City Internet cafe ban nears

Last December, city commissioners voted 3-2 to a delayed ban of the computers used at Internet cafes, which could force several businesses to close when the ordinance takes effect in seven weeks.

Internet cafes and game rooms typically offer phone cards that can be purchased for time on computers and also includes sweepstakes entries for games where cash payouts are awarded. State and local lawmakers believe the computers are designed to take advantage of loopholes in Ohio’s gaming laws.

City law director Jerry Strozdas said Internet cafes haven’t been on the city’s radar since the ordinance was enacted, officials hope the businesses are prepared to comply.

“We’ve really just been sitting and waiting, assuming people will follow the law, which our ordinance requires them to do,” he said.

The ban was delayed, Strozdas said, to give businesses time to comply. City officials were also aware the state was working on possible legislation to regulate the industry.

“We wanted to give folks time to terminate leases and do whatever they had to do to close up,” Strozdas said.

City Commissioner Kevin O’Neill, who voted against the ban, said he hopes the city will extend its delayed ban to mirror possible regulations by the state in the coming months. He said he plans to bring it up at a future city commission meeting.

“I don’t want to see them close because we’re talking about middle-class employees,” O’Neill said.

Officials thought three Internet cafes were located within the city limits but the number is higher. Affidavits filed through state Attorney General Mike DeWine’s office show 782 Internet cafes or sweepstakes parlors in Ohio, including 25 in Clark County.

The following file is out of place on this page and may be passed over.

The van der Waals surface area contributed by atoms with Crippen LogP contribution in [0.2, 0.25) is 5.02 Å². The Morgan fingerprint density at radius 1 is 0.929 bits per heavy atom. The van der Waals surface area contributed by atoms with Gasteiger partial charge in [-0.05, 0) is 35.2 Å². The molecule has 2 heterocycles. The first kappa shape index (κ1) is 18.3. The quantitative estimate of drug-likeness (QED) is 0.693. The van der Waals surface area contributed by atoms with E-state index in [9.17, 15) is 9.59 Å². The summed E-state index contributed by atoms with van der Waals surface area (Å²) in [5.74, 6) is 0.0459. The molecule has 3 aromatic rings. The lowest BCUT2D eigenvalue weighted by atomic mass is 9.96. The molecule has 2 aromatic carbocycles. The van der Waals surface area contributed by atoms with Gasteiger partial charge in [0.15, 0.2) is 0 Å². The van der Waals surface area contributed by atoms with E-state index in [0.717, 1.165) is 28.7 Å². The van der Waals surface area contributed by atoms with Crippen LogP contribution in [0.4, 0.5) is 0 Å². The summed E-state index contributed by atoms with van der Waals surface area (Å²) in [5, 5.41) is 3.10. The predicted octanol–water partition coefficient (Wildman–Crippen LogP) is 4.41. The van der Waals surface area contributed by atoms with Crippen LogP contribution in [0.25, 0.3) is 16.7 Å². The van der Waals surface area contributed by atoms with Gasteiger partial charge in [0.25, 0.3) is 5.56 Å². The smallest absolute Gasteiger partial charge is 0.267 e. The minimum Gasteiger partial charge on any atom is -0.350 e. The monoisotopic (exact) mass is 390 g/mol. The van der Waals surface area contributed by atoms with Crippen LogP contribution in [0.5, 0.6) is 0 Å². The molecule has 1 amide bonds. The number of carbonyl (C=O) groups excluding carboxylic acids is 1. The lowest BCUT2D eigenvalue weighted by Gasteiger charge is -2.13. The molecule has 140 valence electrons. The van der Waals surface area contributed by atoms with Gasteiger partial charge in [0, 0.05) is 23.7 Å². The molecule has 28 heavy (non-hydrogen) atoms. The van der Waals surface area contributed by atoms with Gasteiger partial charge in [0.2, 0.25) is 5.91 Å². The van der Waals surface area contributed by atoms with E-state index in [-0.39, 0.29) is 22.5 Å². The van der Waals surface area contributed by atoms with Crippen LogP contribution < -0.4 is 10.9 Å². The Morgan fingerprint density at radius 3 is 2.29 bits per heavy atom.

Of those 25, 14 are located within the city limits, according to the affidavits. Three businesses call themselves Internet cafes, while other businesses like bars, drive-thrus and restaurants offer similar computer devices.

Last week, DeWine reiterated his belief the Ohio General Assembly should adopt regulations on Internet cafes and sweepstakes parlors. He believes the assembly must define the sweepstakes law in Ohio, establish a state-mandated payout, require certification of software and equipment, establish a computer system which monitors all machines in the state and the designation of a state agency to oversee the parlors. He also believes parlors should pay taxes and license fees.

According to the Ohio Department of Taxation, operators selling prepaid phone cards and Internet time must have a vendor’s license and pay state and local taxes — and it’s unclear if all cafes who filed affidavits are doing those things.

DeWine, in a press release, said it’s easy to see why Internet cafes have exploded at an “alarming rate” and the Ohio General Assembly should act to regulate them.

“They get people to buy these products by tying them to games that look like slot machines, but the owners call them sweepstakes because Ohio has no sweepstakes law,” DeWine said in a statement.